One thing we'd all noticed with the Toms was that they were always cruising around on the top of the water, just under the surface and also they often came in for a look at anything splashing on the surface. The small red plastic floats we were using had a short stems with a hole in each end of the stem to put your line through, but not knowing any better, ours were just tied on to our main line at the top and another piece of line with the hook tied to the bottom. Worked OK, but the depth couldn't be adjusted. After casting out as far as you could (which was probably only about 10-15 meters at most) if you wound the float back quickly, it splashed along on the surface and often a few Toms would cruise in for a look. With our new bait of Mullet heart, we cast and retrieved a few times before half a dozen or so Toms appeared and it was as simple as stopping winding and one would grab the bait right in front of us! They were 'big' fish to us at about 15 inches long, because fish always got measured by holding up your fingers, so regardless they were really skinny, they had the length to be 'big'.

We only had a few poddies to cut up, but caught half a dozen Toms on them, before trying the other red parts of the gut like the intestine and this worked as well. After a couple more sessions there, we could easily get a few Toms once we'd caught some poddies for bait and soon all the other kids from the units were catching them as well. Red 'meaty' bait was the go- after attracting them with the splashy float. They weren't big fish, but their 'crocodile teeth' and acrobatic jumps were enough to make all the kids want to catch them and we fished for them almost every day of the holiday.

Years passed and Long Toms never came into the picture again until a few of us went live baiting to the "Ovens" around from South Whale Beach. Top spot the Ovens and plenty of big fish have been caught there over the years. There's a small 'gulf' adjoining the platform and very early morning you can catch Yellowtail there for live bait, which in turn are then sent out under a cork or balloon for big stuff like Tuna and Kingfish. The times I fished there, once the sun was well up, catching Yellowtail in amongst the masses of Sweep and Mado's was difficult, so baits were treasured unless you lugged them in from somewhere else. This day I only caught 4 Yellowtail, so that was my live bait for the day.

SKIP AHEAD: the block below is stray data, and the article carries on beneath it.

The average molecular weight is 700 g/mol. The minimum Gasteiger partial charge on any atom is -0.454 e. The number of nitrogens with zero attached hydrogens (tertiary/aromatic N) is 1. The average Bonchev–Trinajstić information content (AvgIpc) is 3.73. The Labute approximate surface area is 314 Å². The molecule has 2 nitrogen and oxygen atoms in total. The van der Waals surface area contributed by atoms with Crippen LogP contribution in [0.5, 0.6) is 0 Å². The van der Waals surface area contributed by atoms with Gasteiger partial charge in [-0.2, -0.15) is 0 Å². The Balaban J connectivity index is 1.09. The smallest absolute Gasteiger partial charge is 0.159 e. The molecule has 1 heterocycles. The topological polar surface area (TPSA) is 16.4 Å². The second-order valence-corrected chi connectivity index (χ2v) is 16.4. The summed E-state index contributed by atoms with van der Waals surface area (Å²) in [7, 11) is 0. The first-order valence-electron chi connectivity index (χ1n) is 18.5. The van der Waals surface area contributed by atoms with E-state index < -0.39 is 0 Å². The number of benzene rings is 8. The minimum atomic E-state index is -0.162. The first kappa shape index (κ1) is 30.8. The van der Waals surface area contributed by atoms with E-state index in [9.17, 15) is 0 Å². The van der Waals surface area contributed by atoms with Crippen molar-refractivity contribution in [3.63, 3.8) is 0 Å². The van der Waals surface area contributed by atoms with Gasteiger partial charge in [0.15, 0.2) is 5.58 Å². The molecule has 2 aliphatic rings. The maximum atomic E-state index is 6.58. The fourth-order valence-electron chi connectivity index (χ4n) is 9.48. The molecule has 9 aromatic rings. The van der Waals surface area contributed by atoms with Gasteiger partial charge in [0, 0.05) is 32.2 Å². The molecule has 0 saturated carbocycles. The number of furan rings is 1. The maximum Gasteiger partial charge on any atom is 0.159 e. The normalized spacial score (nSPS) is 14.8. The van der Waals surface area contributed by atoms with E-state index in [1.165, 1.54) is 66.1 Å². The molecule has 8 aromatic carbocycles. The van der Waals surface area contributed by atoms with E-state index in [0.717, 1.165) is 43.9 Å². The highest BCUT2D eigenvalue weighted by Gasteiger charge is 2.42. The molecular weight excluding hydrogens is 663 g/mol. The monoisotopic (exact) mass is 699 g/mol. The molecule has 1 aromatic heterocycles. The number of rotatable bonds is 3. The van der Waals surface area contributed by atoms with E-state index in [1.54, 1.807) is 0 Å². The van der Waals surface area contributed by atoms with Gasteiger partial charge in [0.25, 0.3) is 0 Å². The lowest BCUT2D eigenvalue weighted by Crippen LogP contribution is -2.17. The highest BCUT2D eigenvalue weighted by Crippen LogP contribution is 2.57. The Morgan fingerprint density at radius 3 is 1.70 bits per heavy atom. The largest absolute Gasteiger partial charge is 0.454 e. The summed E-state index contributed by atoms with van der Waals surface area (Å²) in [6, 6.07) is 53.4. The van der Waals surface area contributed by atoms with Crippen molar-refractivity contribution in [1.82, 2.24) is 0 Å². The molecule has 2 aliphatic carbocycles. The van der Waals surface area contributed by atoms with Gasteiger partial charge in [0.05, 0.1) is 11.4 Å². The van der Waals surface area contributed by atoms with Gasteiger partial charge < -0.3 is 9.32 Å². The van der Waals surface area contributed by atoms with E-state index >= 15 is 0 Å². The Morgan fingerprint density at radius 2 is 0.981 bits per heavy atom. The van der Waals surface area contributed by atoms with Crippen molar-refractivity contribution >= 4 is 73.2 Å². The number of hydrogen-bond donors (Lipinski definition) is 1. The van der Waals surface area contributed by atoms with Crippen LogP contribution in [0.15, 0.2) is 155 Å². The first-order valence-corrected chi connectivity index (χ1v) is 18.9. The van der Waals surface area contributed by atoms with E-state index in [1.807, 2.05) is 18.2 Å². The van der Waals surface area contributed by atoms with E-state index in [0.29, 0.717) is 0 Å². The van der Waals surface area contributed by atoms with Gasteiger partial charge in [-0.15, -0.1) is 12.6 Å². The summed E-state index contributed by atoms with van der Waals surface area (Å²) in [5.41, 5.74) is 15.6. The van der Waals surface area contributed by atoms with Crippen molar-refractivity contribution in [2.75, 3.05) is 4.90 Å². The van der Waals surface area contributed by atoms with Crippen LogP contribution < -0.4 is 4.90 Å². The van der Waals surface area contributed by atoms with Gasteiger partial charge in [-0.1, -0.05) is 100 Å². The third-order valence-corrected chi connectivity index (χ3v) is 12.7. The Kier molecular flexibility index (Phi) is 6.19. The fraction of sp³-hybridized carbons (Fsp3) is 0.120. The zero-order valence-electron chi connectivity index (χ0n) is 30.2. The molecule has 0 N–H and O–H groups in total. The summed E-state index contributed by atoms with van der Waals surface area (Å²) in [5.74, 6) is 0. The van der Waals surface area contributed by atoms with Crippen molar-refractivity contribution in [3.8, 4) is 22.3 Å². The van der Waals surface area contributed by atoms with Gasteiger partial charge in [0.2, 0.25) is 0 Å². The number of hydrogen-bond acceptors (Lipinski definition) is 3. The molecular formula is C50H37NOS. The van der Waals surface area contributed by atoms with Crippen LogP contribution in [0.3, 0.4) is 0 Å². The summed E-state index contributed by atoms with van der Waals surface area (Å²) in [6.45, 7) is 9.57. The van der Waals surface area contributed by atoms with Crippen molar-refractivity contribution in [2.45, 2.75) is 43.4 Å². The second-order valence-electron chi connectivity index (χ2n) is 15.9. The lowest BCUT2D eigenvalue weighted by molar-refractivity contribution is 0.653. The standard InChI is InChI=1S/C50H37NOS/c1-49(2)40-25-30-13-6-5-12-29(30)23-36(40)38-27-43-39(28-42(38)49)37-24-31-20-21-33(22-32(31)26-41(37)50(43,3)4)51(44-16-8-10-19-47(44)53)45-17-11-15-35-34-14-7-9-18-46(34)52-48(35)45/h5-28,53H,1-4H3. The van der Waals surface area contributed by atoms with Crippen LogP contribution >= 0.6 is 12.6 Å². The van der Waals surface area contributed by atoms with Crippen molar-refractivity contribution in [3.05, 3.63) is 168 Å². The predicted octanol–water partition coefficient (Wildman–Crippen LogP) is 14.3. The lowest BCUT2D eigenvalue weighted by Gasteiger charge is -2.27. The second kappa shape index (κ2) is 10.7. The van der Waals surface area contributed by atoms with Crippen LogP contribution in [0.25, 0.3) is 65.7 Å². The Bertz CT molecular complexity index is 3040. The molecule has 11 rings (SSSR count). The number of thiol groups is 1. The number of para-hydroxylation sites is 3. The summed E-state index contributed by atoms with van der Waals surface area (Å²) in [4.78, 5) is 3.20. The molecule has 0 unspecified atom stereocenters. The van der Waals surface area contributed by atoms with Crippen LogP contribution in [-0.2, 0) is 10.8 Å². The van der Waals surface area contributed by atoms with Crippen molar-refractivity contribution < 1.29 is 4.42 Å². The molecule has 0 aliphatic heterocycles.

Not much action through the morning, we only got a Bonito between 3 of us and a couple of other guys got another Bonnie on a lure. Finally, mid-morning, one of the Yellowtail gets taken and after feeding the fish a bit of line, a solid hook-up. No line comes off the reel though and then a big Long Tom starts jumping around. A bit of laughter from the other guys using live bait and the call of "Thommo" from the couple of locals.

When I lifted it out onto the platform, I was pretty impressed by the size of it, around three and a half feet long and by far the biggest one I'd ever seen, but before I even got a chance to get it off the hook, both my two mates Wayne T and Manuel V were both hooked onto them as well. They were all around the same size, green in colour with light coloured bellies. As we'd never seen them like this before, all three of us were happy to get them, but the local guys said although it meant the water was a good temperature for game fish, when the big Toms were around, you may as well go home. They'd beat the quality fish to the bait and if they didn't hook up, your bait was killed straight away anyway. They went on to say that on some days, heaps of them would get caught and they were pretty common in the area during summer. Other than the ones I'd caught as a kid, I hadn't encountered them for years and certainly never off the ocean rocks, or of such size.

We fished on for another couple of hours and just as the local guys had said, all the remaining Yellowtail became victims to the Toms. Sometimes you wouldn't even get a run, the first thing you knew was one would be jumping around on the surface, after swallowing your Yakka. Wayne and I ended up with 3 each and Manuel 2 and the other guys live-baiting got a few as well. A couple were hooked by the spin guys also, but they jumped off pretty quickly.